Migrants from Haiti are detained by Mexico immigration officers in Ciudad Acuña, Mexico, Monday, Sept. 20, 2021. The options remaining for thousands of Haitian migrants straddling the Mexico-Texas border are narrowing as the United States government ramps up to an expected six expulsion flights to Haiti Tuesday and Mexico began busing some away from the border. (AP Photo/Felix Marquez)
Caption
Migrants from Haiti are detained by Mexico immigration officers in Ciudad Acuña, Mexico, Monday, Sept. 20, 2021. The options remaining for thousands of Haitian migrants straddling the Mexico-Texas border are narrowing as the United States government ramps up to an expected six expulsion flights to Haiti Tuesday and Mexico began busing some away from the border. (AP Photo/Felix Marquez)

Credit: Felix Marquez

Credit: Felix Marquez

A little boy who was deported from the U.S. border with Mexico gets tested for COVID-19 at Toussaint Louverture International Airport in Port-au-Prince, Haiti, Monday, Sept. 20, 2021. The U.S. is flying Haitians camped in a Texas border town back to their homeland. (AP Photo/Joseph Odelyn)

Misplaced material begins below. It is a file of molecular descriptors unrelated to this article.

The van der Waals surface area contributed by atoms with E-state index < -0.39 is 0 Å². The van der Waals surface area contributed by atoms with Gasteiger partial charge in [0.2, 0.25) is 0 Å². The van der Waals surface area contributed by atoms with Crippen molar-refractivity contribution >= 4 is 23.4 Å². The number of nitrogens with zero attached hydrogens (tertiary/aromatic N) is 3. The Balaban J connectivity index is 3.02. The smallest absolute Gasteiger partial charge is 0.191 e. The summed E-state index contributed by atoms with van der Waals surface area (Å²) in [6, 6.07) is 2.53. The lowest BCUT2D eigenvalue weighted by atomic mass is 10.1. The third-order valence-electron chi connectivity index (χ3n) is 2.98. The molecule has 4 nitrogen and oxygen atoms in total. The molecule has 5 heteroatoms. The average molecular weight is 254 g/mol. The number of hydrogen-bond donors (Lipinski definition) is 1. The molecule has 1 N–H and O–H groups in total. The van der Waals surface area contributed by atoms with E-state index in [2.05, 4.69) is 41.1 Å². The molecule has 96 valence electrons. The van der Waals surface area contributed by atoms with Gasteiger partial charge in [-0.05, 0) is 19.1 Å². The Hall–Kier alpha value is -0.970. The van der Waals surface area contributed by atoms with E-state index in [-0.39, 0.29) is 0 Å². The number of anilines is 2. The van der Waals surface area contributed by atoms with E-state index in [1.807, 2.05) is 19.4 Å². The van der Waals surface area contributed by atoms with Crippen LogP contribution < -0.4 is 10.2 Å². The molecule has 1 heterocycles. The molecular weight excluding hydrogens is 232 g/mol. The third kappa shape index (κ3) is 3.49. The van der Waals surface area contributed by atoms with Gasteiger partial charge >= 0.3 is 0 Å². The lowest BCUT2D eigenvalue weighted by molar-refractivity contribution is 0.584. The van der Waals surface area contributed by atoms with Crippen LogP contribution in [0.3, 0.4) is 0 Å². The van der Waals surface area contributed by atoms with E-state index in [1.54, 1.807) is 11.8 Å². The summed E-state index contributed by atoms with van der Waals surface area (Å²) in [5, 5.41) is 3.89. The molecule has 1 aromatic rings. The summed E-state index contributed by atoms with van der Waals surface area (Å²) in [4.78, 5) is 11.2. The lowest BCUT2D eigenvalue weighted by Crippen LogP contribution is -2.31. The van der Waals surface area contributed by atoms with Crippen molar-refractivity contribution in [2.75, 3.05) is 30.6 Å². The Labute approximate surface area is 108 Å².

Caption
A little boy who was deported from the U.S. border with Mexico gets tested for COVID-19 at Toussaint Louverture International Airport in Port-au-Prince, Haiti, Monday, Sept. 20, 2021. The U.S. is flying Haitians camped in a Texas border town back to their homeland. (AP Photo/Joseph Odelyn)

Credit: Rodrigo Abd

Credit: Rodrigo Abd

Haitians who were deported from the U.S. border with Mexico are attended by members of the IOM UN Migration organization before they get tested for COVID-19 at Toussaint Louverture International Airport in Port-au-Prince, Haiti, Monday, Sept. 20, 2021. The U.S. is flying Haitians camped in a Texas border town back to their homeland. (AP Photo/Joseph Odelyn)
Caption
Haitians who were deported from the U.S. border with Mexico are attended by members of the IOM UN Migration organization before they get tested for COVID-19 at Toussaint Louverture International Airport in Port-au-Prince, Haiti, Monday, Sept. 20, 2021. The U.S. is flying Haitians camped in a Texas border town back to their homeland. (AP Photo/Joseph Odelyn)

Credit: Rodrigo Abd

Credit: Rodrigo Abd

Official vehicles line up along the bank of the Rio Grande near an encampment of migrants, many from Haiti, near the Del Rio International Bridge, Tuesday, Sept. 21, 2021, in Del Rio, Texas. The U.S. is flying Haitians camped in a Texas border town back to their homeland and blocking others from crossing the border from Mexico. (AP Photo/Julio Cortez)